United Nations humanitarian chief Valerie Amos has allocated US$3.8 million from the Central Emergency Response Fund (CERF) for the UN Humanitarian Air Service (UNHAS) to support humanitarian operations in the Ebola-struck West Africa region.
Reduced commercial travel in the region has hindered the urgent deployment of healthcare personnel and supplies. This has severely affected the scale up of the urgent life-saving response to the Ebola outbreak in the region.
In March 2014, a severe Ebola outbreak rippled through West Africa. In response to the crisis, the United Nations Central Emergency Response Fund (CERF) allocated some US$15.2 million to help humanitarian partners fight the epidemic.
Perched on the side of the Bandiagara cliffs in northern Mali, the village of Sibi Sibi overlooks a dried creek bed. Drought has hit the village several times over the last decade, taking its toll on the livelihoods and health of the town’s 1,300 inhabitants.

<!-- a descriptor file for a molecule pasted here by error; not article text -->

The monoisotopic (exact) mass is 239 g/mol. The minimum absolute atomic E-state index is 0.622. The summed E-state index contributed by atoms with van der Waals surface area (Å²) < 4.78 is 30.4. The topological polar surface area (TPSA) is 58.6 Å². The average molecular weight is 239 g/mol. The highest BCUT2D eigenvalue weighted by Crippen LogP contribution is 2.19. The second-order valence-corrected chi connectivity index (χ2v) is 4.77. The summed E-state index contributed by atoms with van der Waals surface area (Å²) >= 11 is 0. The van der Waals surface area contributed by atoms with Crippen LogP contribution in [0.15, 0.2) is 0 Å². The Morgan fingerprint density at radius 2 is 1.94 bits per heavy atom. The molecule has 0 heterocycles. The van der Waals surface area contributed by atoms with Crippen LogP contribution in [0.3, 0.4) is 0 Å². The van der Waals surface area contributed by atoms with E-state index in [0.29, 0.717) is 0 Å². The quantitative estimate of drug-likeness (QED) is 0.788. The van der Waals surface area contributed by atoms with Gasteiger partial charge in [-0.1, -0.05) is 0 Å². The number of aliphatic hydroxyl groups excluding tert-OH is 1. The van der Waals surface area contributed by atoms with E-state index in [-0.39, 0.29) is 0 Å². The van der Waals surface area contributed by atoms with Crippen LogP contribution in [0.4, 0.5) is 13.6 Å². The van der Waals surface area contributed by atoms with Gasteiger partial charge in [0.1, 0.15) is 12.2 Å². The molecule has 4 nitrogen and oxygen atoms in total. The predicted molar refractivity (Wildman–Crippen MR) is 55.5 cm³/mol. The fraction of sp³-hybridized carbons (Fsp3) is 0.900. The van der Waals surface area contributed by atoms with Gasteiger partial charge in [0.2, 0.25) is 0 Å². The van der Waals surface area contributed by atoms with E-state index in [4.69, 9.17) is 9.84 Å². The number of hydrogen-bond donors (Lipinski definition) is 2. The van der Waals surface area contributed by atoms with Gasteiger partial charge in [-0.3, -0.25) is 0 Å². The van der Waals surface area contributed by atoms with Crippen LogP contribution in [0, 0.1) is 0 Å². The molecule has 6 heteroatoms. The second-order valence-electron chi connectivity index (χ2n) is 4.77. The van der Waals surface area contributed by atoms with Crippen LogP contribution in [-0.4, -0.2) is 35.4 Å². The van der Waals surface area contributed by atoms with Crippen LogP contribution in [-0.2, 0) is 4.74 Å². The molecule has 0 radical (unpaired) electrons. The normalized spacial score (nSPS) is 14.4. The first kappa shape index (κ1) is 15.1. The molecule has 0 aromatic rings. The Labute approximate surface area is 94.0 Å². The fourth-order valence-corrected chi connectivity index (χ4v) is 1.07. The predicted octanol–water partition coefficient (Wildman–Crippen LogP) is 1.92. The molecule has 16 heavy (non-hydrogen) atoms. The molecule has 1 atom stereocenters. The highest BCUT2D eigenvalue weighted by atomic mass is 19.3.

Just two years ago, during the Sahel drought of 2012, Fanta Karembe, a twenty-one-year old mother from Sibi Sibi, had to fight to survive. Now, just as she was finally starting to recover from the last crisis, drought has again hit her village.
The UN Emergency Relief Coordinator (ERC), Valerie Amos, has allocated US$75 million from CERF to support 11 countries in two regions where humanitarian needs are high but financial support is low: West Africa’s Sahel and the Horn of Africa.
With this regional approach, CERF aims to help relief agencies address the complex and interlinked regional consequences of violent conflict, mass displacement of people and deepening food insecurity.
The government of Zimbabwe declared a national disaster in February when torrential rains caused flooding in the south of the country.
The floods destroyed infrastructure and crops and displaced more than 3,000 families in Chivi and Masvingo districts in Masvingo province and Tsholotsho district in Matabeleland North.
In March 2014, an Ebola outbreak in Guinea spread to neighbouring Liberia and Sierra Leone. Despite efforts to contain the deadly virus, the number of infections kept rising causing over 2,400 deaths in West Africa.